Imaging is performed immediately following technetium Tc 99m disofenin administration, and is usually completed in 60 to 90 minutes. Imaging for up to 4 hours or longer may be necessary if no gallbladder or intestinal activity is seen at the earlier times. {01} {16}

When there is no visualization of the gallbladder within an hour of administration of technetium Tc 99m disofenin, but the radiotracer is seen within the small bowel in patients suspected of having acute cholecystitis, morphine sulfate (0.04 mg/kg diluted in 10 mL saline) may be injected intravenously to help confirm the diagnosis. The diagnosis of acute cholecystitis is confirmed if nonvisualization of the gallbladder persists after morphine is administered. Although morphine-augmented cholescintigraphy may cause false-positive and false-negative results in some patients (e.g., acalculous cholecystitis), it may be useful in critically ill patients or patients who have been on prolonged fasting or who are receiving parenteral alimentation. {18} {26} {27} {28} {29} {36} {39} {47} {48} {49}

Safety considerations for handling this radiopharmaceutical
Improper handling of this radiopharmaceutical may cause radioactive contamination. Guidelines for handling radioactive material have been prepared by scientific, professional, state, federal, and international bodies and are available to the specially qualified and authorized users who have access to radiopharmaceuticals. {50}


Parenteral Dosage Forms

TECHNETIUM Tc 99m DISOFENIN INJECTION USP

Usual adult and adolescent administered activity
Hepatobiliary imaging
Nonjaundiced patients: Intravenous, 37 to 185 megabecquerels (1 to 5 millicuries) by slow injection. {01}

Patients with serum bilirubin concentration > 0.08 mmol per L (5 mg per dL): Intravenous, 111 to 296 megabecquerels (3 to 8 millicuries) by slow injection. {01}


Usual pediatric administered activity
Hepatobiliary imaging
Dosage must be individualized by physician. The minimum recommended administered activity is 37 megabecquerels (1 millicurie), intravenously. {38} {39}


Usual geriatric administered activity
See Usual adult and adolescent administered activity.

Strength(s) usually available
U.S.—


20 mg disofenin, 0.24 mg (minimum) stannous chloride, and 0.6 mg total tin (maximum tin as stannous chloride) in lyophilized form under nitrogen atmosphere, per reaction vial (Rx) [Hepatolite{01}]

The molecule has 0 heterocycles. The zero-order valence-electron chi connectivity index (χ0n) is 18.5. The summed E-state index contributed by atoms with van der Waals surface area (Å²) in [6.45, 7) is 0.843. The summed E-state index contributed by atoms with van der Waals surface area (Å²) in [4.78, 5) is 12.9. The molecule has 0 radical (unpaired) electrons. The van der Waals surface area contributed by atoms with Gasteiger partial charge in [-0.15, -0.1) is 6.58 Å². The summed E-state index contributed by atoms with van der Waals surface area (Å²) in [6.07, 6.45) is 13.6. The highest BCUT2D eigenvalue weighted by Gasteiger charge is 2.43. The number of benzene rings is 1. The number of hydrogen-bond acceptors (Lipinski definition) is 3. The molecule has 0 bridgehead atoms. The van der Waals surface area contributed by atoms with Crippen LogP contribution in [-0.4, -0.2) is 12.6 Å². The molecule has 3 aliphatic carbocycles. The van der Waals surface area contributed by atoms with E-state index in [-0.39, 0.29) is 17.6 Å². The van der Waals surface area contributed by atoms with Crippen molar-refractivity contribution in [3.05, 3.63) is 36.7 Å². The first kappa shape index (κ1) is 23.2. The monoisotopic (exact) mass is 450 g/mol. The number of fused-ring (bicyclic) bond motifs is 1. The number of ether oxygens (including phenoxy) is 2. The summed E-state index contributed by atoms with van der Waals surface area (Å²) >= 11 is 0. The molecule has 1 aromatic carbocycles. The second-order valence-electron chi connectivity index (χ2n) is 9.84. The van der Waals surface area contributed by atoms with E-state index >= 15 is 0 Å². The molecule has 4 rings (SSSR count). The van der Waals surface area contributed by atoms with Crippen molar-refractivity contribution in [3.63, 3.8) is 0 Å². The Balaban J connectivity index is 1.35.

Canada—
Not commercially available.

Packaging and storage:
Store below 40 °C (104 °F), preferably between 15 and 30 °C (59 and 86 °F), unless otherwise specified by manufacturer. Protect from freezing.

Preparation of dosage form:
To prepare injection, an oxidant-free sodium pertechnetate Tc 99m solution is used. See manufacturer's package insert for instructions.

Stability:
Injection should be administered within 6 hours after preparation.

Note: Caution—Radioactive material.




Revised: 08/02/1994



References

Note: All references used in the development and earlier revisions of this monograph have not yet been incorporated into the computer database and, therefore, are not listed below. Citations for information not yet referenced in the monograph will be provided upon request.

  1. Hepatolite package insert (New England Nuclear—US), Rev 1/83.
  1. Chilton HM, Witcofski RL. Nuclear pharmacy—An introduction to the clinical application of radiopharmaceuticals. Philadelphia: Lea & Febiger, 1986: 99-101.
  1. Drug Nomenclature Committee of the USP Committee of Revision. USAN and the USP dictionary of drug names.
  1. MIRD Pamphlet No. 10.
  1. Brown PH, Krishnamurthy GT, Bobba VR, et al. Radiation-dose calculation for five Tc-99m IDA hepatobiliary agents. J Nucl Med 1982; 23(11): 1025-30.
  1. Reviewers' comments for Technetium Tc 99m Disofenin.
  1. Hladik WB, et al., Drug-induced changes in biodistribution. Semin Nucl Med, April 1982; 201.
  1. Lamb RB, Nelson JA, Englert E, et al. Concentration of Tc 99m-HIDA and iopanoic glucuronide by the gallbladder. Invest Radiol 1984; 19(5): 455-7.
  1. Pharmacy Int'l 1985 Dec: 297.
  1. Panel comments 5/25/87; 1/15/86.
  1. Reviewers' comments on Tc 99m Lidofenin monograph, USP DI.
  1. USP Radiopharmaceuticals Advisory Panel (as per 1/88 meeting).
  1. J Nucl Med 1981; 22: 746-7.
  1. Hladik WB, Saha GB, Study KT. Essentials of nuclear medicine science. Baltimore: Williams & Wilkins, 1987: 126-7, 191-3, 417.
  1. Task Group of Committee 2 of the International Commission on Radiological Protection. Annals of the ICRP. ICRP Publication 53—Radiation dose to patients from radiopharmaceuticals. New York: Pergamon Press, 1988: 201-5.
  1. Swanson DP, Chilton HM, Thrall JH, editors. Pharmaceuticals in medical imaging. New York: Macmillan Publishing Company, 1990: 471-83.
  1. USP Radiopharmaceuticals Panel meeting on 05/08/91.